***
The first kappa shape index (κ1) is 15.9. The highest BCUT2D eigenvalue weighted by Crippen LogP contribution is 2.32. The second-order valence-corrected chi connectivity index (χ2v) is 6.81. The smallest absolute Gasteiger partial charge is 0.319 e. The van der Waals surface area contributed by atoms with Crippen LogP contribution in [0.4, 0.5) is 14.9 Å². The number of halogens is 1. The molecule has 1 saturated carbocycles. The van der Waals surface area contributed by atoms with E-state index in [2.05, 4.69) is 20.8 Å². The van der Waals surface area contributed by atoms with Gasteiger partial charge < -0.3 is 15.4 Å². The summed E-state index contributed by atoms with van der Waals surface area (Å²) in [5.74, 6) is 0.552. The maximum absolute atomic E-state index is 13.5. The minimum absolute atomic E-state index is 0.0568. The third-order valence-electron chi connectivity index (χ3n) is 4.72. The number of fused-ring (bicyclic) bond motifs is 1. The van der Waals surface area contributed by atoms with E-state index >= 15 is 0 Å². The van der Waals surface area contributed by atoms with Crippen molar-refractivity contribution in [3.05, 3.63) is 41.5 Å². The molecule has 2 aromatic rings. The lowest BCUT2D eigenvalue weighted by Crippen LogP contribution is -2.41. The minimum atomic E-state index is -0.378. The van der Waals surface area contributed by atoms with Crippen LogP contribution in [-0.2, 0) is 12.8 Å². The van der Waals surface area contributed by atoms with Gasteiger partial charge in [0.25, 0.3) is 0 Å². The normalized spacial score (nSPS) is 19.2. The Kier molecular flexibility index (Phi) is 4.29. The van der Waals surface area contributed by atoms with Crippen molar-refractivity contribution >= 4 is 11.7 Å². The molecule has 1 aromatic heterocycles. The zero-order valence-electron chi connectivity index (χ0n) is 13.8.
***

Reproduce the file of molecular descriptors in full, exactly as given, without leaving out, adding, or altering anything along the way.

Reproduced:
The first kappa shape index (κ1) is 15.9. The highest BCUT2D eigenvalue weighted by Crippen LogP contribution is 2.32. The second-order valence-corrected chi connectivity index (χ2v) is 6.81. The smallest absolute Gasteiger partial charge is 0.319 e. The van der Waals surface area contributed by atoms with Crippen LogP contribution in [0.4, 0.5) is 14.9 Å². The number of halogens is 1. The molecule has 1 saturated carbocycles. The van der Waals surface area contributed by atoms with E-state index in [2.05, 4.69) is 20.8 Å². The van der Waals surface area contributed by atoms with Gasteiger partial charge < -0.3 is 15.4 Å². The summed E-state index contributed by atoms with van der Waals surface area (Å²) in [5.74, 6) is 0.552. The maximum absolute atomic E-state index is 13.5. The minimum absolute atomic E-state index is 0.0568. The third-order valence-electron chi connectivity index (χ3n) is 4.72. The number of fused-ring (bicyclic) bond motifs is 1. The van der Waals surface area contributed by atoms with E-state index >= 15 is 0 Å². The van der Waals surface area contributed by atoms with Crippen molar-refractivity contribution in [3.05, 3.63) is 41.5 Å². The molecule has 2 aromatic rings. The lowest BCUT2D eigenvalue weighted by Crippen LogP contribution is -2.41. The minimum atomic E-state index is -0.378. The van der Waals surface area contributed by atoms with Crippen LogP contribution in [-0.2, 0) is 12.8 Å². The van der Waals surface area contributed by atoms with Gasteiger partial charge in [0.25, 0.3) is 0 Å². The normalized spacial score (nSPS) is 19.2. The Kier molecular flexibility index (Phi) is 4.29. The van der Waals surface area contributed by atoms with Crippen molar-refractivity contribution >= 4 is 11.7 Å². The molecule has 1 aromatic heterocycles. The zero-order valence-electron chi connectivity index (χ0n) is 13.8.